One of his sons, Red Jr. was slightly more foolhardy than the elder Hill. In July of 1950 Red Jr. announced to the media that the following year he would go over the Horseshoe Falls in a ball, similar to the one used by Jean Lussier in 1928.
Lloyd, the younger of the two, was not going to be upstaged by his older brother and decided to attempt the journey in 1950 in a steel barrel. His attempt was thwarted when his barrel was caught in a weir used by the Canadian Power Plant. After his rescue, the barrel slipped into the river and disappeared, unoccupied over the falls.
The following Summer Red Jr. followed through with his announcement, except unlike his brother, he chose not a steel barrel, but instead a contraption that he referred to as the "thing".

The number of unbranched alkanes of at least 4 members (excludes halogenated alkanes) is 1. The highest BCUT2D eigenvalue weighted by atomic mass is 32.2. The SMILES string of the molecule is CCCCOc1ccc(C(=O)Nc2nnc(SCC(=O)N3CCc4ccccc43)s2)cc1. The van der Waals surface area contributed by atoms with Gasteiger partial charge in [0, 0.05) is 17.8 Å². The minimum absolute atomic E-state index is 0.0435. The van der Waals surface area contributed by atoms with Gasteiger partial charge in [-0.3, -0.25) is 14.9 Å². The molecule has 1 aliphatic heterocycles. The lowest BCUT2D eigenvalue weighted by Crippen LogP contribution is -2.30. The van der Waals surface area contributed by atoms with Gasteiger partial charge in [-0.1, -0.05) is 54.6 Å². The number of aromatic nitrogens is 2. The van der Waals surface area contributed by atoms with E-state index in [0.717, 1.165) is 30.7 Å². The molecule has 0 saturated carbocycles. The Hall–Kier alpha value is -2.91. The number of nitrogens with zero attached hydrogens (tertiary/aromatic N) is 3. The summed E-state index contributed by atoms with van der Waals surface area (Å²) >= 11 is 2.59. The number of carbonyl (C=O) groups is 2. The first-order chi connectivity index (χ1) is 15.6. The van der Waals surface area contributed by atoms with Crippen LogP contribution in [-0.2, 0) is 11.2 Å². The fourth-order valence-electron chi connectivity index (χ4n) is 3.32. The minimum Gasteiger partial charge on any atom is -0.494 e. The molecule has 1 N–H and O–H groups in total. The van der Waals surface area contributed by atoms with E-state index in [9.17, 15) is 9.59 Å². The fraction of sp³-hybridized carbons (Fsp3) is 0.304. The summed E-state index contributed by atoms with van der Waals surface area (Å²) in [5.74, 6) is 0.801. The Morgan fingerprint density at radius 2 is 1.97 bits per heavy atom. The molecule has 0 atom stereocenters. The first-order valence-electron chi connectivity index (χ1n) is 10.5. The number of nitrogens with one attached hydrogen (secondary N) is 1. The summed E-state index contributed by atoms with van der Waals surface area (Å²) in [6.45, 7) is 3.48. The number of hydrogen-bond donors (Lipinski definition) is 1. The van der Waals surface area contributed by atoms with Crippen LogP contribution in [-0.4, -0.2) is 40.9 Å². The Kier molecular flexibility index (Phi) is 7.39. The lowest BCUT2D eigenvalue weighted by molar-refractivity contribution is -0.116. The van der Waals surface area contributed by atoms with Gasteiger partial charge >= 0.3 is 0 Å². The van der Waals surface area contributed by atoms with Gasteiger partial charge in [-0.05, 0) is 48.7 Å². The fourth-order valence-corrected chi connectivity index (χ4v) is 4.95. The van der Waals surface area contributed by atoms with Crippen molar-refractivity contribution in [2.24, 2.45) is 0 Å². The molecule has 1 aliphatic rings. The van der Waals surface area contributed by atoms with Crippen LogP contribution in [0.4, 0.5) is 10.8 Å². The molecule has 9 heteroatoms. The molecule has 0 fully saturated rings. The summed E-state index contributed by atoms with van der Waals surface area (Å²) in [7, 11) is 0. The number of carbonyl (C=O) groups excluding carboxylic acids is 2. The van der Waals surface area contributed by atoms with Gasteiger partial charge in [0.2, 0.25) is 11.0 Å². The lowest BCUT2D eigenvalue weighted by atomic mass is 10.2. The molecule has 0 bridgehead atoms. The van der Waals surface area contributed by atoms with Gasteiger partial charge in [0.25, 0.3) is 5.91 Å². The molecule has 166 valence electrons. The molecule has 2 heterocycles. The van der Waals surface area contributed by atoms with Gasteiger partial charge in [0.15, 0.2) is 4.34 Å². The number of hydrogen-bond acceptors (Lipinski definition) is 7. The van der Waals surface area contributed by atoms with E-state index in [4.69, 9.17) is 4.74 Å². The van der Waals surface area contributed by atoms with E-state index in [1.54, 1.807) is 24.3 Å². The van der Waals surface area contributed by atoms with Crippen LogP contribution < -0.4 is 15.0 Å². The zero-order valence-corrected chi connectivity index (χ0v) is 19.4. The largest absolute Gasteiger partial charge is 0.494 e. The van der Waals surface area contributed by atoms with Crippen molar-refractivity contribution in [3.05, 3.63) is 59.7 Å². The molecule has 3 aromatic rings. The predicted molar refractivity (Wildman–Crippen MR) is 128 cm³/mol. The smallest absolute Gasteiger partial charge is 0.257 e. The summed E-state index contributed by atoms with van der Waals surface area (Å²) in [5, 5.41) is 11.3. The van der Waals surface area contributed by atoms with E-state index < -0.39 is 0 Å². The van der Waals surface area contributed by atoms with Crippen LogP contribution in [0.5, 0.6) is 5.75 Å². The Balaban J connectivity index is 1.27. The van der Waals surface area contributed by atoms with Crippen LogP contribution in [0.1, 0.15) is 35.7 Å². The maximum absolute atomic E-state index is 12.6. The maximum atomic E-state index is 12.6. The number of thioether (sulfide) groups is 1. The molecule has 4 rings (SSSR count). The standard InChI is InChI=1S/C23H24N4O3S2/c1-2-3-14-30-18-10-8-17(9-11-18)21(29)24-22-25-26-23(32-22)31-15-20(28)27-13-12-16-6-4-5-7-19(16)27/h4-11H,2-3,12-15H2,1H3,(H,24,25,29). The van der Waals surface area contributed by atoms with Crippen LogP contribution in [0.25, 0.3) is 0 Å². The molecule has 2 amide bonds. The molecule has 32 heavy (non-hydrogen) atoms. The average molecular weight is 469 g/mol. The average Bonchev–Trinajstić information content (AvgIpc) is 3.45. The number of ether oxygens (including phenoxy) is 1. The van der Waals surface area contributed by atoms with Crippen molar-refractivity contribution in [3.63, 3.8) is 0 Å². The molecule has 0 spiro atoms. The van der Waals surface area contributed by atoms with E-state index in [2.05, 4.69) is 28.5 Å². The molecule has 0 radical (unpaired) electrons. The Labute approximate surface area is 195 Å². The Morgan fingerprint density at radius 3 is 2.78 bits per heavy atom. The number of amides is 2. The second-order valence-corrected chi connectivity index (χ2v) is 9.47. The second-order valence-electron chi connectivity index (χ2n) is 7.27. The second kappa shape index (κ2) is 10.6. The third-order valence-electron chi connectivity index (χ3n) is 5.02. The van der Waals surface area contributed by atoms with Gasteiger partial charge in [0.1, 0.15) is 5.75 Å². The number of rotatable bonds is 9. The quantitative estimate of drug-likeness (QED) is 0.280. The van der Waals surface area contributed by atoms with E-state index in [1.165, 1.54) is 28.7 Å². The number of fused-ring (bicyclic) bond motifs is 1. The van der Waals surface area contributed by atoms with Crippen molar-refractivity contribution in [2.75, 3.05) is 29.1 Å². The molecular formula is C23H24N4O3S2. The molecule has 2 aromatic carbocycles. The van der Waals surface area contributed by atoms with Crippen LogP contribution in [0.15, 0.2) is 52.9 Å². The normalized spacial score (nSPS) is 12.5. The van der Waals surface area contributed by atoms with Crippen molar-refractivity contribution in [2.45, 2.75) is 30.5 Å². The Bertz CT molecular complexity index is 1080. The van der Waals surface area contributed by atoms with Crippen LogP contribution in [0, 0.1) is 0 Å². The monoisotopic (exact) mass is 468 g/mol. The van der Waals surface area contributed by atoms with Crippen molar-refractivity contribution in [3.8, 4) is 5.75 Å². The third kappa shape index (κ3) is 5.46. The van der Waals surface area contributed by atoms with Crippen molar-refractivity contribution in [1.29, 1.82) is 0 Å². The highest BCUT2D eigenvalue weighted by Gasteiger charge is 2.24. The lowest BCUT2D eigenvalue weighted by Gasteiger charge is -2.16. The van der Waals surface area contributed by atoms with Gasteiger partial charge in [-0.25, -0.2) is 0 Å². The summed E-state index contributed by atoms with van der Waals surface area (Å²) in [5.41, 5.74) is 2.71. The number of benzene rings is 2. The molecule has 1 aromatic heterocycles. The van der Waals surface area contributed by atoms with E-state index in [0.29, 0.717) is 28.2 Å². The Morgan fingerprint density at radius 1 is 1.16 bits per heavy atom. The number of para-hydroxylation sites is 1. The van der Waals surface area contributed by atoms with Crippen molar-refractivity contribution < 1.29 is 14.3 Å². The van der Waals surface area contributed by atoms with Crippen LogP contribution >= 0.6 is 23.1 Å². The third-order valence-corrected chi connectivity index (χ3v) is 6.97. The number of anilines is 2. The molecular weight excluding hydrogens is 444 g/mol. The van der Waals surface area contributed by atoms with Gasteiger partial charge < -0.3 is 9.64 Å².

Some claimed it to be a rubber ball, but in fact it was fourteen rubber truck tire inner tubes covered with heavy canvas and held together with a thick net. The ends were packed with even more inner tubes and Red Jr. was held in place with even more inner tubes.
He was also equipped with a hose and mask so he would be able to get air if needed. 38 year old William (Red) Jr. had every intention of surviving the rapids that fateful day in August 1951. He joked to reporters that if the wind is right, and I can get the breaks, then I'll come out OK.
At 2:30 p.m. on August 5th, 1951 Red Hill climbed into his homemade contraption and began his trip from Usher's Creek, about a mile above the falls. At 3:05 p.m. Hillâ€™s "Thing" was spotted going over the brink and disappearing into the mist and thundering water below. Ten minutes latter, Hill"s "Thing" was recovered, tattered and torn apart. Four inner tubes had been torn loose and the netting was in tatters. Inside the only evidence of Red Hill Jr. were his shoes. The next day, August 6th, 1951, searchers pulled Hills battered body from the river.